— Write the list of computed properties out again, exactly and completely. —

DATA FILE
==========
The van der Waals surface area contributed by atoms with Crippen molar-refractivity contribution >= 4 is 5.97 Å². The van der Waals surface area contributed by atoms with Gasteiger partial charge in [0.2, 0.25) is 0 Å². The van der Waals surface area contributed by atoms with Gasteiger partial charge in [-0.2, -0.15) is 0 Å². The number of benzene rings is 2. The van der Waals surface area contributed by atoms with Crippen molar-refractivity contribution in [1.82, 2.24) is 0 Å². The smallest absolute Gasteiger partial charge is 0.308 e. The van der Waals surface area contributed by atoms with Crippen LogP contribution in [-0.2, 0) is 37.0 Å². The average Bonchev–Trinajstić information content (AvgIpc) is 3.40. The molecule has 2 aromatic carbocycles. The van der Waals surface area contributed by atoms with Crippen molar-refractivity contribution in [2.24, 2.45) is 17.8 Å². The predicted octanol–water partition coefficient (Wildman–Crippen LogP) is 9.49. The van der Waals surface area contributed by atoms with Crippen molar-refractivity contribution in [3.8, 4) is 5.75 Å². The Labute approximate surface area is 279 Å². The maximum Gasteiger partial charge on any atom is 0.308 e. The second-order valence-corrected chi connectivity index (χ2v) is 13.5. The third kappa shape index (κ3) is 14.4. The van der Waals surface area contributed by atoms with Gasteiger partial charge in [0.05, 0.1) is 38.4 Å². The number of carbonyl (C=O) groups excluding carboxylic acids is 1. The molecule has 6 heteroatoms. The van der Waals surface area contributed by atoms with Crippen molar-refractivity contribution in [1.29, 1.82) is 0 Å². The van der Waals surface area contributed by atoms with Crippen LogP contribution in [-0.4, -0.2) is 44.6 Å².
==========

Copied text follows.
The van der Waals surface area contributed by atoms with Crippen molar-refractivity contribution >= 4 is 5.97 Å². The van der Waals surface area contributed by atoms with Gasteiger partial charge in [0.2, 0.25) is 0 Å². The van der Waals surface area contributed by atoms with Gasteiger partial charge in [-0.2, -0.15) is 0 Å². The number of benzene rings is 2. The van der Waals surface area contributed by atoms with Crippen molar-refractivity contribution in [1.82, 2.24) is 0 Å². The smallest absolute Gasteiger partial charge is 0.308 e. The van der Waals surface area contributed by atoms with Crippen LogP contribution in [-0.2, 0) is 37.0 Å². The average Bonchev–Trinajstić information content (AvgIpc) is 3.40. The molecule has 2 aromatic carbocycles. The van der Waals surface area contributed by atoms with Crippen molar-refractivity contribution in [2.24, 2.45) is 17.8 Å². The predicted octanol–water partition coefficient (Wildman–Crippen LogP) is 9.49. The van der Waals surface area contributed by atoms with Crippen molar-refractivity contribution in [3.8, 4) is 5.75 Å². The Labute approximate surface area is 279 Å². The maximum Gasteiger partial charge on any atom is 0.308 e. The second-order valence-corrected chi connectivity index (χ2v) is 13.5. The third kappa shape index (κ3) is 14.4. The van der Waals surface area contributed by atoms with Gasteiger partial charge in [0.05, 0.1) is 38.4 Å². The number of carbonyl (C=O) groups excluding carboxylic acids is 1. The molecule has 6 heteroatoms. The van der Waals surface area contributed by atoms with Crippen molar-refractivity contribution in [1.29, 1.82) is 0 Å². The van der Waals surface area contributed by atoms with Crippen LogP contribution in [-0.4, -0.2) is 44.6 Å².